For those rooting for a Roy/Keeley reunion – if that’s meant to happen, Roy definitely needs to get his head out of his ass. He’s clearly caught up in his own jealousy and insecurity, likely suspecting the video was for Jamie and he leaked it (or alternatively wanting to find out who did it on purpose so he can find them at 4 AM and bring a rope? He should by now at least assume Jamie didn’t do it on purpose.) The scene leaves this open, but it’s incredibly uncomfortable to watch – both because I just want to punch him and because that impulse comes from a certain recognition of the self-hate and deep-seated insecurity that fuels this, especially as he immediately realizes just how badly he fucked up.
I however doubt the heartfelt apology Jamie gives Keeley points to a reconciliation between the two of them, instead. It shows his growth as well as giving their relationship closure rather than opening it back up. Unless they are going for a throuple after all, because as much as this is all a mess, it shows how entangled all three still are with each other. Nothing is impossible, according to Mae.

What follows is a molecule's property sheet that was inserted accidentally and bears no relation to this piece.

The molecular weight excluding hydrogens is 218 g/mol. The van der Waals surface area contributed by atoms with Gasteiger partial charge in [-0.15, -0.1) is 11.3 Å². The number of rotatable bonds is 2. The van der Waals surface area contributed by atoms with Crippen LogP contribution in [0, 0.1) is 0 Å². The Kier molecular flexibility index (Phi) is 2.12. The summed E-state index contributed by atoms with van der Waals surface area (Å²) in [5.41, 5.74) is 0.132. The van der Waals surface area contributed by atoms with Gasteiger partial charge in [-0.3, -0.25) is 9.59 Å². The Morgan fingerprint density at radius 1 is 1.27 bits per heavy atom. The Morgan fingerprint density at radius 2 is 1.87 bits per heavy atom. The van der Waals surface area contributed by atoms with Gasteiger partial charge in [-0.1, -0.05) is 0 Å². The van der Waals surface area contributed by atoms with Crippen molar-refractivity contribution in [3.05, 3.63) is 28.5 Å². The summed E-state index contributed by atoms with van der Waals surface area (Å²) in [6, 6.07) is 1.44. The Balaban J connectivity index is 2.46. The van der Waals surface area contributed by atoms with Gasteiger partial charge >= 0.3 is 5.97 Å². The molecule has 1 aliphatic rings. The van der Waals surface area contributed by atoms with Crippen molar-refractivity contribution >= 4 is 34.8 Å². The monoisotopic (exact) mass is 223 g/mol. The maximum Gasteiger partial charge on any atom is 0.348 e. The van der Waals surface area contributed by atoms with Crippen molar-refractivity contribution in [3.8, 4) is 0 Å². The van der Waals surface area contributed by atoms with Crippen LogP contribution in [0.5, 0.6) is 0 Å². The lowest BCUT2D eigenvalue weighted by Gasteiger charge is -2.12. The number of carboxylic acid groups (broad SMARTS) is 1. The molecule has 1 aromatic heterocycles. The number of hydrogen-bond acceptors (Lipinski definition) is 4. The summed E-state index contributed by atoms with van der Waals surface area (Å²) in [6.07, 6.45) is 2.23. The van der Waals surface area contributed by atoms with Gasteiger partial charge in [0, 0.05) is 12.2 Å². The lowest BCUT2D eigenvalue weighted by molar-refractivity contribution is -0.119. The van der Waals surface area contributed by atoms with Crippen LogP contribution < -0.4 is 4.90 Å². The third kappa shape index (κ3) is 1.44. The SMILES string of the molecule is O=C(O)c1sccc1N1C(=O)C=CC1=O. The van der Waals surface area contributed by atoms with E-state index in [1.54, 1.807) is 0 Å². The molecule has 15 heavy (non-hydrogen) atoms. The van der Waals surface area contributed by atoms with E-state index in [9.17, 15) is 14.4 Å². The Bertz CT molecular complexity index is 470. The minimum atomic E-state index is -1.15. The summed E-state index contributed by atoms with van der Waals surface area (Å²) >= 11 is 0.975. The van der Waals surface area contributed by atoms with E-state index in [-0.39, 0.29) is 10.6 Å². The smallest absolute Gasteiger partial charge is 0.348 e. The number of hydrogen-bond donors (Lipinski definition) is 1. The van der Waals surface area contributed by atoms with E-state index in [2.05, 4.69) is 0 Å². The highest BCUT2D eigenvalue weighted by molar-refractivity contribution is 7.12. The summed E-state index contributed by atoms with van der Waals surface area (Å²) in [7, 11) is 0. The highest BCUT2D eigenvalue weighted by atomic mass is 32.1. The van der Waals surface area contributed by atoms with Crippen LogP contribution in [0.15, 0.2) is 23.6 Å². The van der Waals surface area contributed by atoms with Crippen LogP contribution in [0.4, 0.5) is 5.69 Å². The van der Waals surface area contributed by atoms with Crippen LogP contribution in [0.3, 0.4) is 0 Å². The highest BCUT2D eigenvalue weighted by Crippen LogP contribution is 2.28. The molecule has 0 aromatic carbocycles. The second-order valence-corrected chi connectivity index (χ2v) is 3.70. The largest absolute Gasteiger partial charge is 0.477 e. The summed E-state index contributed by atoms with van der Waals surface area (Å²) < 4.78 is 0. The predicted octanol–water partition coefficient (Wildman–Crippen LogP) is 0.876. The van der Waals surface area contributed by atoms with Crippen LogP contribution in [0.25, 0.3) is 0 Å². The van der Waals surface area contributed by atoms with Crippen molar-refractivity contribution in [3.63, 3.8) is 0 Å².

Keeley’s conundrum also leads to a great locker room scene that has the team debating deleting old nudes, it feels both realistic and still manages to insert some humor in the otherwise serious plotline. But it also leads to more anxiety, because Isaac, who was literally just advocating for people’s right to privacy – sorry I just taught some Constitutional law yesterday – takes Colin’s phone from him and discovers male nudes (we assume). This sets up the overdue coming-out plot for next week and I expect Isaac to be less homophobic and mostly disappointed that his best friend hid his authentic self from him. As is, it’s left completely up in the air, and the expressions on both faces when they part are gut punches – props to Billy Harris and Kola Bokinni.